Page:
Certainly you want to summarize briefly key articles, though, and point out differences in methods or findings of relevant studies when necessary.Don’t make one mistake typical of a novice APA-paper writer by stating overtly why you’re including a particular article (e.g., “This article is relevant to my study because…”).If you included a questionnaire, you should describe it in detail.
The Method section typically includes Participants, Materials and/or Apparatus, and Procedure sections.
If the design is particularly complicated (multiple IVs in a factorial experiment, for example), you might also include a separate Design subsection or have a “Design and Procedure” section.
The hypotheses should flow logically out of everything that’s been presented, so that the reader has the sense of, “Of course.
This hypothesis makes complete sense, given all the other research that was presented.” When incorporating references into your intro, you do not necessarily need to describe every single study in complete detail, particularly if different studies use similar methodologies.
An APA-style paper includes the following sections: title page, abstract, introduction, method, results, discussion, and references.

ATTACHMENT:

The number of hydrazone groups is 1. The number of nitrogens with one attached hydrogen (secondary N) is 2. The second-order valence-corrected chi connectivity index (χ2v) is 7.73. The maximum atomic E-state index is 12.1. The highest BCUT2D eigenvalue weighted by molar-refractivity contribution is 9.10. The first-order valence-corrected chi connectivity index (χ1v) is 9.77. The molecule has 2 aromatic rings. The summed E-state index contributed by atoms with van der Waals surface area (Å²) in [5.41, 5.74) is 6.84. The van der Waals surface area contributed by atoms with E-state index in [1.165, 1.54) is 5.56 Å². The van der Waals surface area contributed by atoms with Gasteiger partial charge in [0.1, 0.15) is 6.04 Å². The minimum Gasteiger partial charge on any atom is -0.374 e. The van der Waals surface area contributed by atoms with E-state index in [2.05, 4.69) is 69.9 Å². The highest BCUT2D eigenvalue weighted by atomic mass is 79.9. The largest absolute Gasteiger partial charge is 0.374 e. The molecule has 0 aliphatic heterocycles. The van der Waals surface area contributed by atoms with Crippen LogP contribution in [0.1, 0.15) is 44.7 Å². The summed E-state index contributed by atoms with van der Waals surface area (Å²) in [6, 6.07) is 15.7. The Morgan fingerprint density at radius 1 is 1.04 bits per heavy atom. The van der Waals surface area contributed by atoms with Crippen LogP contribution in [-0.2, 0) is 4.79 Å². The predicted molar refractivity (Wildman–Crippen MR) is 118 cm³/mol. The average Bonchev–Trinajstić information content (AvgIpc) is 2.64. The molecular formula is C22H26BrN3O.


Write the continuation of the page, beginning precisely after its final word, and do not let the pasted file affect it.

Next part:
Your paper may also include one or more tables and/or figures.Be careful about citing your sources (see APA manual).Make sure there is a one-to-one correspondence between the articles you’ve cited in your intro and the articles listed in your reference section.The introduction starts out broad (but not too broad! Here are some guidelines for constructing a good introduction: Don’t put your readers to sleep by beginning your paper with the time-worn sentence, “Past research has shown (blah blah blah)” They’ll be snoring within a paragraph! In other words, your intro shouldn’t read like a story of “Schmirdley did such-and-such in 1991. Then....(etc.)” First, brainstorm all of the ideas you think are necessary to include in your paper.Try to draw your reader in by saying something interesting or thought-provoking right off the bat. Next, decide which ideas make sense to present first, second, third, and so forth, and think about how you want to transition between ideas.The title page, abstract, references, table(s), and figure(s) should be on their own pages.The entire paper should be written in the past tense, in a 12-point font, double-spaced, and with one-inch margins all around.The introduction of an APA-style paper is the most difficult to write. Your intro should be a logical flow of ideas that leads up to your hypothesis.A good introduction will summarize, integrate, and critically evaluate the empirical knowledge in the relevant area(s) in a way that sets the stage for your study and why you conducted it. Try to organize it in terms of the rather than who did what when.Note that in some studies (e.g., questionnaire studies in which there are many measures to describe but the procedure is brief), it may be more useful to present the Procedure section prior to the Materials section rather than after it. (e.g., money, extra credit points) Write for a broad audience. 280...” Rather, write (for instance), “Students in a psychological statistics and research methods course at a small liberal arts college….” Try to avoid short, choppy sentences.Total number of participants (# women, # men), age range, mean and SD for age, racial/ethnic composition (if applicable), population type (e.g., college students). Combine information into a longer sentence when possible.